Harvesting from the Dreamtime

The Dreamtime this year has been. . .dreamy. We have Covid in the house, so we cancelled all our plans to attend family holiday gatherings this year. It was definitely sad, and yet we’re all homebodies, so we’re fine, other than feeling like we missed out, and missing our families.

And although it has been dreamy, we have been getting stuff done. I’ve been knitting and crocheting, painting, organizing, learning a lot of Swahili. Jon’s been spackling and painting and fixing stuff. Josiah has been getting his room ready to repaint.

Yesterday, I finished going through files from my previous job: I let that be a ritual of release. Whoosh! It’s out the door, into the trash, out of my life. I kept a few things–poems, articles, notes of encouragement. So, of course last night in the dreamtime, I was finding space for myself in buildings, and trying to negotiate what my feelings should be in the context of other people.

Here’s the dream: I am going to a funeral with a friend. I think that she was probably closer to the one who died than I was, so when she decides to wait in the hall before our group goes in to sing, I wait out there with her. But she looks bored, like she doesn’t really care about what is happening. I long to be in the service, so I leave her with some others in the hall and go in. When we get up to sing our special music, the man who is holding the hymnal for a couple of us in the singing group keeps shifting it away so I can’t see it. I keep shuffling to get a better view and he shifts it away again. I think we must look ridiculous to the people in the audience, so I just shift into the back row and ignore hymnal-guy. He’s left standing awkwardly alone in the front row.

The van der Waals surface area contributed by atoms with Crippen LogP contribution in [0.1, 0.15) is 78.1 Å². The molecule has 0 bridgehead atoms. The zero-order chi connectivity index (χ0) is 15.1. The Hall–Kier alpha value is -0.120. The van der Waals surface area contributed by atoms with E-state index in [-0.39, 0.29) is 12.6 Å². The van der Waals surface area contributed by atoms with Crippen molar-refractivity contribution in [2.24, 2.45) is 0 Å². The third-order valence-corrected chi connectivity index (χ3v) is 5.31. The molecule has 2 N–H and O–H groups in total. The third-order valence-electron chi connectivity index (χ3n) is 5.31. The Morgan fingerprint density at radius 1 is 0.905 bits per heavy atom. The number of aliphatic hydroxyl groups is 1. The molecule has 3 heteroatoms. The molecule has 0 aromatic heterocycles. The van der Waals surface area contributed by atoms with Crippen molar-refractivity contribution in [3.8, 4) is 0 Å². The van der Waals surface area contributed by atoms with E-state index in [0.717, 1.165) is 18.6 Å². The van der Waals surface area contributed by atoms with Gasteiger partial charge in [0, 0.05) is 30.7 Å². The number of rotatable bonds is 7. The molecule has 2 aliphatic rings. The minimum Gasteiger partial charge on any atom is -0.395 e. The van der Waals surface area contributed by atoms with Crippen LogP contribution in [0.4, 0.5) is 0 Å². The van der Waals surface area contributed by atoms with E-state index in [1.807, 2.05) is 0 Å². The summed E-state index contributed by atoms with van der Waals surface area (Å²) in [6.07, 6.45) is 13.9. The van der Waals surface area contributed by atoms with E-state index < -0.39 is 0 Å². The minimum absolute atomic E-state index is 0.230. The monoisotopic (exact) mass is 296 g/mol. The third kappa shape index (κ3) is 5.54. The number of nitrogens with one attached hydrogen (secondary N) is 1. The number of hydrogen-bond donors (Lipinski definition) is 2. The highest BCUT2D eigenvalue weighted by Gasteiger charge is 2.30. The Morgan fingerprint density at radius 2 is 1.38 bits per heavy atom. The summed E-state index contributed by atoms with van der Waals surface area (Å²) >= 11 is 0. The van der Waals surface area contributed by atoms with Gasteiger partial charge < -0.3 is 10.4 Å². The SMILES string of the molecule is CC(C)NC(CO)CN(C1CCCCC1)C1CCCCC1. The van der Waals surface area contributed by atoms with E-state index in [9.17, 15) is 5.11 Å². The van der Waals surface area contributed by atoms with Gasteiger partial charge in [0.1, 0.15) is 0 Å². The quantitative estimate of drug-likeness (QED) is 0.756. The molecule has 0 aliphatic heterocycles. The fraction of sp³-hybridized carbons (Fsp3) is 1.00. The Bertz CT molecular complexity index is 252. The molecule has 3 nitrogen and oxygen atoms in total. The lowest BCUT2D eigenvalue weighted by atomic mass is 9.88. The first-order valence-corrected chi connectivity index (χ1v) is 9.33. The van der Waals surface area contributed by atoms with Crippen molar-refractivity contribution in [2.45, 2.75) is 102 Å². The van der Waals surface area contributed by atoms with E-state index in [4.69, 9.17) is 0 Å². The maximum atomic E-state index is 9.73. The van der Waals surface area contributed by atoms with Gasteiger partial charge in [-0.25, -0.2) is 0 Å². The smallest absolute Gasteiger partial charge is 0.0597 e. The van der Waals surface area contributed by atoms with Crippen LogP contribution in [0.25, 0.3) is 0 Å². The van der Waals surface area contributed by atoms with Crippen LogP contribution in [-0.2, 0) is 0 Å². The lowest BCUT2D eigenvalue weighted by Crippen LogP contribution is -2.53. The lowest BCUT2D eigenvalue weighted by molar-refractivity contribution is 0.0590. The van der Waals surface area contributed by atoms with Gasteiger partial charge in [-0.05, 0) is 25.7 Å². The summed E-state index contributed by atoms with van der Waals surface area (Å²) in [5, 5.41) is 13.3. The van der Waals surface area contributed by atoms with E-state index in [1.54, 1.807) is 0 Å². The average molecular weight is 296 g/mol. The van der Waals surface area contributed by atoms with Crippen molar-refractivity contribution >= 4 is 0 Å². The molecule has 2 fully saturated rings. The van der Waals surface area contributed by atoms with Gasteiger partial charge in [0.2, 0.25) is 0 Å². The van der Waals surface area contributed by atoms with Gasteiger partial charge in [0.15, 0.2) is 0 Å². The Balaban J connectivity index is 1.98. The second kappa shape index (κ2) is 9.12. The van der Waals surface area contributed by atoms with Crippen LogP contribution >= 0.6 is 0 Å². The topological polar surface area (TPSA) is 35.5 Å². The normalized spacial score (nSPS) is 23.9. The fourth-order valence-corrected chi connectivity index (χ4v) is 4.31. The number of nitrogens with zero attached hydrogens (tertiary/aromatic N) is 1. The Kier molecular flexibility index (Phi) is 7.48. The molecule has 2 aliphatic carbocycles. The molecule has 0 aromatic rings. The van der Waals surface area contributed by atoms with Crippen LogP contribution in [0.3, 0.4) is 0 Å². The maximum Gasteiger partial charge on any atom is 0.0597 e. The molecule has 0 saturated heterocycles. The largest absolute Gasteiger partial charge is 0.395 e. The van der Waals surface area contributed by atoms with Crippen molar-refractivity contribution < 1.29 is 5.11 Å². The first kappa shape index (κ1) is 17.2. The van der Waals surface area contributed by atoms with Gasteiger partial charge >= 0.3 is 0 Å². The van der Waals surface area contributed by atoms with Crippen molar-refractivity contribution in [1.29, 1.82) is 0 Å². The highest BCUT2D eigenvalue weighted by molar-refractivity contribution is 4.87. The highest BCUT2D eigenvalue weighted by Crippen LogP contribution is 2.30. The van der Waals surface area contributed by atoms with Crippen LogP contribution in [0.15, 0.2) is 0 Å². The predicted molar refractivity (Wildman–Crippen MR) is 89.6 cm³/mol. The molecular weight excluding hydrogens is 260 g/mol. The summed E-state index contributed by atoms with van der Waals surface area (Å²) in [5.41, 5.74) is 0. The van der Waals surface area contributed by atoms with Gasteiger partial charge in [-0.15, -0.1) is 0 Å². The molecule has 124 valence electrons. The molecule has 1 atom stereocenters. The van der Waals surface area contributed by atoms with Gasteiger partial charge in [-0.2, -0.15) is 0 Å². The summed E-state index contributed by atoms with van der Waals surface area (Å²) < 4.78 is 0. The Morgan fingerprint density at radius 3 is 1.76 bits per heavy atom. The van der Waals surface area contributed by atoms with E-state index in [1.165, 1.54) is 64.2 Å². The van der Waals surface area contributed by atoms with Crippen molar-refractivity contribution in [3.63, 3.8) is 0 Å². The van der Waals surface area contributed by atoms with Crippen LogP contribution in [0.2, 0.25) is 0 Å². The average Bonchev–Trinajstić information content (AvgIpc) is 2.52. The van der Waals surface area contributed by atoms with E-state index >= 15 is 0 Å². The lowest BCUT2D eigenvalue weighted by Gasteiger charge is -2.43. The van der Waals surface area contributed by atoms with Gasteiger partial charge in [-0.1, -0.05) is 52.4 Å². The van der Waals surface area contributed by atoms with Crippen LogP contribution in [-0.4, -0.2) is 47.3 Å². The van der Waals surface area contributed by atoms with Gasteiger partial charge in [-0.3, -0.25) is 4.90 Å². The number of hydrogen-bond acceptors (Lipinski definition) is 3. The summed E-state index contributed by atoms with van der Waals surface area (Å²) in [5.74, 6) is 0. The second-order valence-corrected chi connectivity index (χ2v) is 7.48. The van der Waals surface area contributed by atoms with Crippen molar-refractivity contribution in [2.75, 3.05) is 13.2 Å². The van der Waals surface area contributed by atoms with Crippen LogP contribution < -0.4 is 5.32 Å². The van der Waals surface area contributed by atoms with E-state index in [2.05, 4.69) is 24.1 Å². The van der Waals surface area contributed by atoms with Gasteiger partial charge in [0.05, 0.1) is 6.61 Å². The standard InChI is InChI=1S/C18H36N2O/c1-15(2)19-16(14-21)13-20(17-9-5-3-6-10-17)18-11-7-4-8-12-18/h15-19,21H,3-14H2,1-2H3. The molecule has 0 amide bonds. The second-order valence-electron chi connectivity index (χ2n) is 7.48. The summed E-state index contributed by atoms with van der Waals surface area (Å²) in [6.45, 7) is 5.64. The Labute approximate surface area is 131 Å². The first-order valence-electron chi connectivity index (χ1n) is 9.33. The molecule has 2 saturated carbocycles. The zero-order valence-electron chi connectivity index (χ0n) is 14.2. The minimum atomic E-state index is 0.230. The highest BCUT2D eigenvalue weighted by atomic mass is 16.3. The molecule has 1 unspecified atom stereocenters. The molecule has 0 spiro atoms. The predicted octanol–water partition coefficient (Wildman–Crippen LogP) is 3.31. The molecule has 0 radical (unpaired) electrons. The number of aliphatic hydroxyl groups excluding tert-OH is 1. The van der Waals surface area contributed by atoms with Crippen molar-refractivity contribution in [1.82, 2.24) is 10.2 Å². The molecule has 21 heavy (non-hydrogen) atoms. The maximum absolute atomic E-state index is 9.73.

In the second half of the dream, I am finding office/living space in the basement of the church where the funeral was. There’s a lovely big heavy curtain walling off my personal area from the rest of the basement, giving me privacy. Someone is concerned about the smell of shrimp. We discover five or six large (lobster-sized) peeled shrimp lying around my space. They smell strongly–not rotten, just shrimpy. The dog has been chewing on them, but doesn’t really like them. I think maybe we can clean this stuff up, and hope the odor doesn’t last.

Perhaps I am hoping that the “odor” of the really negative energy that still remains will not mar my new experiences. I not only have to rid myself of the old files and things, I still need to deal with the lingering bad energy. In the early morning, I found myself dreaming–again–of explaining carefully to someone why I was forced to resign my job.

I’m glad that I made decisions during the funeral part of the dream to do what I needed to do instead of being led by others’ notions, to let myself be emotionally involved in letting go instead of sitting outside, to step out of the dance of someone else’s manipulations.

This year, I am not feeling the desire to choose a single word or theme for the year. Usually I end up with layers of themes anyway. A week ago, I had a moment with a friend when the words Curious / Cure / Curator came into focus together. I’ve been playing also with the connection between Curative and Creative. And there’s another one to add: Connective.